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Those things aside, The Pre-Sequel does things much the same as other Borderlands titles. The addition of the ‘Grinder’ vending machine allows you to sacrifice three guns and have a chance to turn them into something better – or at least rarer. So if you put in 3 uncommon pistols you get a chance to get a rare pistol. If you put in three different weapon types of the same rarity you might get any one of those weapons. The odds of ‘winning’ and getting a good return are surprisingly high for Borderlands, or any loot-em-up really, and from my experience seem to give around a 50/50 chance of either returning a weapon of equal rarity to the parts provided or one of higher rarity. Rather generously you can also spend moon-shards on the process and guarantee the best result. In the end game this is a fantastic way to scrap loot when the shops no longer cater for your needs and also gives you a way to spend shards rather than them becoming totally redundant after you’ve bought all the SDUs.

I didn’t get that feeling I got jumping from the first Borderlands to the second. The Pre-Sequel is built using the same engine as Borderlands 2 and there are no obvious mechanical or visual improvements. Even at its best The Pre-Sequel feels like DLC. Admittedly this would be the mother of all DLC’s but really there’s less difference between Borderlands 2 and The Pre-Sequel as there is between the first Borderlands pre and post Knoxx’s Armoury. And that just stings a little bit.

And it’s not the only thing that stings. There are regular frame rate drops, especially when using some of Borderland’s more interesting weapons. Early game I used a unique MIRV (which is a type of grenade that separates into various child grenades before exploding) which boasted double the child grenades in the flavour text. And they did, often at risk to my own life, but they were very effective in the right circumstances – small rooms being a particular specialty. But for both me and my co-op partner frames dropped to 1/second and beyond so I just had to stop using them. More general ‘lag’ is a problem too and clients in particular can expect regular momentary interruptions or the need to press reload at least twice. By the third game this should be sorted. Especially given the decision to play it safe and release the game on last gen tech using the same engine, this really shouldn’t be happening anymore. Claptrap himself says it best in the game “This is prooobably fixed. Someone else’ll test it, anyway.”.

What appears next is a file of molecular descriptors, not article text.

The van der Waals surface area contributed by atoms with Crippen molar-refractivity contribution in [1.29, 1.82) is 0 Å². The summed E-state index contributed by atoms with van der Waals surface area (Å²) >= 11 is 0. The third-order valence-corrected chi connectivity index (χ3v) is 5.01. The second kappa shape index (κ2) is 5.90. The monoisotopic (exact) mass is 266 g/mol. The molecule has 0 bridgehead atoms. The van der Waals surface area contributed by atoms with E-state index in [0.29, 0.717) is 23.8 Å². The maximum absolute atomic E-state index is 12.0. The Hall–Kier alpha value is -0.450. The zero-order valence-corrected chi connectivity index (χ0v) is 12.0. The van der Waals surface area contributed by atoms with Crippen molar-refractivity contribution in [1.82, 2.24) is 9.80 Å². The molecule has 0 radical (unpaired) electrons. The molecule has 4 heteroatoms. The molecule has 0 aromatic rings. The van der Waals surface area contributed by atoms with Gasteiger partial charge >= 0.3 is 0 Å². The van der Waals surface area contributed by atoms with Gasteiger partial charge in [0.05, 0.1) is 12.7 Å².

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It’s impossible to see The Pre-Sequel as anything other than DLC. Due to its very nature as a prequel we know what happens to the world and its characters. Putting plot aside, never too challenging in a Borderlands title, the gameplay is exactly like Borderlands 2 with low gravity forced in as an attempt to refresh the gameplay. The grinder makes a noticeable, and welcome, change to late game looting but it’s still something that could’ve been added with DLC.

With very few new features and old hardware the latest instalment of Borderlands does virtually nothing to move the franchise forward. But The Pre-Sequel is undoubtedly good fun and thankfully Borderlands hasn’t lost its identity. Humour is still integral but all your favourite characters remain off limits and serve only to make playable characters feel like third place; second place being won already. That is except Claptrap who you won’t be seeing because he is playable. Instead you’ll be presented with more generic Claptrap units than ever. They’re still funny but they’re not our beloved Claptrap who first opened a gate for some wannabe Vault Hunters way, way back in the early days on Pandora. The Pre-Sequel is good fun but it is a prequel in both title and design. For the true Borderlands experience the first game and its DLC’s are still the way to go. I’m starting to think they always will be.

 

SUMMARY

+ More Borderlands fun
+ Grinder makes end game looting, slightly, more productive
- Doesn't add much to the Borderlands 2 experience
- Forced in low gravity mechanic

Reviewed on PS3. Also available for PS Vita, Xbox 360, PC, Mac and Linux.
phillvine
Phill has been the director of a small IT repair business since 2011 which he runs alongside studying for his degree in Information and Communication Technologies at the Open University. Video games are his real passion and they take up more of his time than he'd like to admit.